|DC animated films think this is showing respect for women.|
Speaking of fart…this movie really can’t keep a consistent tone. It really wants you to believe it is an adult version of the old animated show but it does this through a teenage boy lens as it thinks objectifying the female form means adult. Then the tone is further muddled up as the humor is basically fart jokes, Quinn making a gag about Nightwing having an erection and Batman literally shaming a character for being a closeted gay man (which was really weird to see in 2017).
|Batman gay shaming a character might have worked in--oh, who am I kidding?|
That joke should never had a time when it worked.
Toilet humor can work if it fits the tone of the feature but for a movie that tries to act like it is for grown-ups and it has a three minute scene of Harley Quinn farting in the Batmobile (I’m not making that up) really feels strange and creates a feature that feels like it doesn’t know what it wants to be. Overall, the whole atmosphere and tone of this film feels like a thirteen year old boy would make and then try to act like he made something really witty and deep. Basically, this movie feels like it was made for the DC fanboys who like to comment on articles about Marvel films and say that the MCU movies are for children and they’re big boys who don’t bother with that stuff.
|The farting feels like a metaphor for DC shitting on how the legacy of|
The Animated Series.
Finally, and this seems like the most minor complaint after the uneven tone and the rampant and, frankly, very outdated misogyny, I wasn’t a fan of Melissa Rauch as Harley Quinn. Like any case where a character so quickly becomes defined by a single performer, there is a transition period where one must get used to a new face (or voice) coming in and taking over. Arleen Sorkin pretty much made Harley Quinn in the animated series but has been portrayed excellently by others since then. There’s an energy that is very unique to the character that is bubbly but also wicked and fun loving. Rauch simply didn’t have this element. Her delivery had no energy, no life and, too often, her voice would badly trail off at the end of a sentence. This last element made it sound like Rauch wasn’t dedicated to the role and she was just doing it for the paycheck or out of a contractual obligation. Harley being portrayed only as a thing for lustful desire is bad enough but when you combine it with a lethargic and very boring vocal deliverance, you have a recipe for disappointment.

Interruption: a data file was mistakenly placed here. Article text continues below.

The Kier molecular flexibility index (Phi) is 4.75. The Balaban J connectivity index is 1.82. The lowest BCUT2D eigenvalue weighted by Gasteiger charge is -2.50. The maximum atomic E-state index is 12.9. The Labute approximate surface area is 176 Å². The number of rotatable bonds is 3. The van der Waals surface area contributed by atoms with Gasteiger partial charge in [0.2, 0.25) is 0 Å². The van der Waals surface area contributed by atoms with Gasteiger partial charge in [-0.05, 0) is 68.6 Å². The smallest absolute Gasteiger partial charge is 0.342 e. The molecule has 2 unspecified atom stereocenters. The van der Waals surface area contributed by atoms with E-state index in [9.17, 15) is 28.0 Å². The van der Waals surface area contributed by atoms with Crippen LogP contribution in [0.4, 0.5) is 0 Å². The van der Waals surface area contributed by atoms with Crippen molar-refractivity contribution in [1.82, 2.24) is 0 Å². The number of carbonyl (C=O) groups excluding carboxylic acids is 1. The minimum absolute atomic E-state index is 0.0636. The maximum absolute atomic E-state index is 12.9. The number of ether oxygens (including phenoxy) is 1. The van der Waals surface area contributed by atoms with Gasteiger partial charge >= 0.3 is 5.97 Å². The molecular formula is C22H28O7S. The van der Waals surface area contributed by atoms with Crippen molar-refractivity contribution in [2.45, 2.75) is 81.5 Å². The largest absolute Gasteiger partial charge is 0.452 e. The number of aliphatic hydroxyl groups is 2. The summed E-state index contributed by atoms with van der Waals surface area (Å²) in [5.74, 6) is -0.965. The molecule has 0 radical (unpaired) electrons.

|Don't quit your day job, Rauch. Seriously, don't because The Big Bang |
Theory seems to be treating you well.
Batman and Harley Quinn could have been a really cool addition to the pantheon of DC animated films. It would have been cool to see a new adventure set in The Animated Series universe and having Harley team up with the Bats means the potential for some levity. Instead, DC and Warner Bros. handled it with all the grace you would expect from an industry that is constantly being exposed for a bunch of woman grabbing, sexual harassing pervs. Hopefully, they bounce back from this and we get something with a little more dignity and respect for the female characters in their next feature.